Does driving have many parallels with real life?
The things that you learn in racing can be implemented in many areas of life. You develop character. Those who win consistently and frequently are always feel very present. When I talk to them it seems like they have all the time in the world to speak to me. They have an aura that is calm, steady, and solid. They have the same attitude in the car and outside.
Does physical fitness help?
Yes. A big part of driving is being able to process a lot of information very quickly and make decisions fast. When you are physically fit, you have more mental clarity.
But when your cardiovascular system isn’t working so well, things get more muddled. You can’t process things as quickly because you are not getting enough oxygen to your brain. But when you’re in good shape, you can see things more clearly. You have more time to make decisions, and this makes you a faster driver.
If things seem to be going slower, it’s usually because I’m going faster. But if things seem rushed, chances are I’m not going very fast. If you feel like you can’t process what’s happening, you’ve got to slow down. It’s not safe. You must stay calm and be aware of your speed.
Slow is a weird word to use in racing, but when you are really experienced, going fast feels slow because you can see all this information, take it in and enjoy it.
What is your relationship with your navigator like?
My navigator sadly passed away recently. He was in an accident in a race.
The relationship you have with your navigator is very important. My navigator taught me a lot about trust and about having a good time. He was such a good navigator, a good mechanic and a great teammate. He knew how to get from A to B, and he was skilled at prioritizing. If we had a lot of media or PR to do, he would tell me to just focus on the race and think about the media later.
If I felt under pressure or scared, he would tell me to have a good time and take it easy. He put the biggest emphasis on enjoying every moment. When you have fun, you do well. Maybe it’s a cliche, but you have to enjoy the journey. When you have a good time, you tend to do well. In our last race together, we did extremely well. Then the second day our car broke down. It was tough to take because we were on the way to leading the World Cup. But it is what it is. These things happen.
The level of trust I had in him was so big that when he gave me directions, I wouldn’t even think about what he was saying, I just did it. I trusted him so much. We worked as one system. Which is a great feeling. I really feel so much for his family now
Is the danger part of the allure of racing?
I’m not attracted to danger. I think people tend to associate driving with adrenaline junkies. But I’m not in it for an adrenaline rush.
I feel very stimulated when I drive, and that’s what I like about it. I don’t like that it’s dangerous. I like the way that I’m so consumed, focused and engaged. I don’t feel like that when I do a lot of things. But I do when I drive. If I feel vulnerable or I don’t know what will happen next, it means I’ve messed up.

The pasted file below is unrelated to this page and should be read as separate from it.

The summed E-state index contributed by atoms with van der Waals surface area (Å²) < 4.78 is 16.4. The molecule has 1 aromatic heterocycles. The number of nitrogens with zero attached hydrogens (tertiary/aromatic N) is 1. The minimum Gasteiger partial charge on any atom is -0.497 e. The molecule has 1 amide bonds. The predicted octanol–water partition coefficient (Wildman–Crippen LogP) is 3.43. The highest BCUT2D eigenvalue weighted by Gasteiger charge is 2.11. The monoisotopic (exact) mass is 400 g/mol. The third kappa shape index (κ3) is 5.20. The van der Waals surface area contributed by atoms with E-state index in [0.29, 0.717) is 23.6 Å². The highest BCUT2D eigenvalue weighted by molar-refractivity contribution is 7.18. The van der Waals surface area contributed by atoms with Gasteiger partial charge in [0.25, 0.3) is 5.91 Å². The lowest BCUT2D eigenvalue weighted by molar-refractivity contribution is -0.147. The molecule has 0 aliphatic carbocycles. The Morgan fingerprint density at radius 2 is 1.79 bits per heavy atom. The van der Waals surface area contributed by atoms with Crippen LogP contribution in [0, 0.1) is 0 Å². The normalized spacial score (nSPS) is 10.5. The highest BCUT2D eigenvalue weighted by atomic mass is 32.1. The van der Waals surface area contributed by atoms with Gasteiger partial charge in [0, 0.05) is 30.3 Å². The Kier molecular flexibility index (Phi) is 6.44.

I stay within the parameters that I’m comfortable with. Those parameters change because the more experience you have, the faster you can go. You don’t need to take risks, and you don’t need to drive dangerously. If you feel like you’re in danger, you’ve probably gone over the limit.
Are there many misconceptions about what life in Saudi Arabia is really like?
Different Saudis have different lives depending on their family culture and their choices. There’s no correct way of being a Saudi. We all live how we want to live. I personally want to drive but my sister, who’s from the same household, chooses not to. When people meet me, I like to think that they gain a more evolved version of what Saudi is.
There’s more to Saudi than people think. There’s more variety, and different ways of living.
I think you find variety in any country. But if there is a more prominent image of it, there’s usually a reason for it.
Do a lot of Saudi women drive now?
Not every woman I know drives, but a lot of them do. It was really freeing when the law changed. We all got so excited. I had access to a car before, and somebody would take me from A to B, but it’s different when you don’t have to ask someone else to take you. You couldn’t just jump in the car whenever you fancied it. But now we can.
It’s a good feeling. A lot of ladies drive now, but not all of them. Some of them aren’t interested and that’s fine. But either way it was a very impactful change.
Does racing ever stop being exciting?
Every time I get in the car, I love it. It doesn’t get old because you’re always in the moment. I was away for a couple of weeks recently, and I really missed my car.
If anyone wants to get into racing, I encourage them to get in touch with their local federation for motorsport as they usually have programs you can participate in. That’s how I got involved in the sport.
For more information about Dania Akeel, visit daniaakeel.com.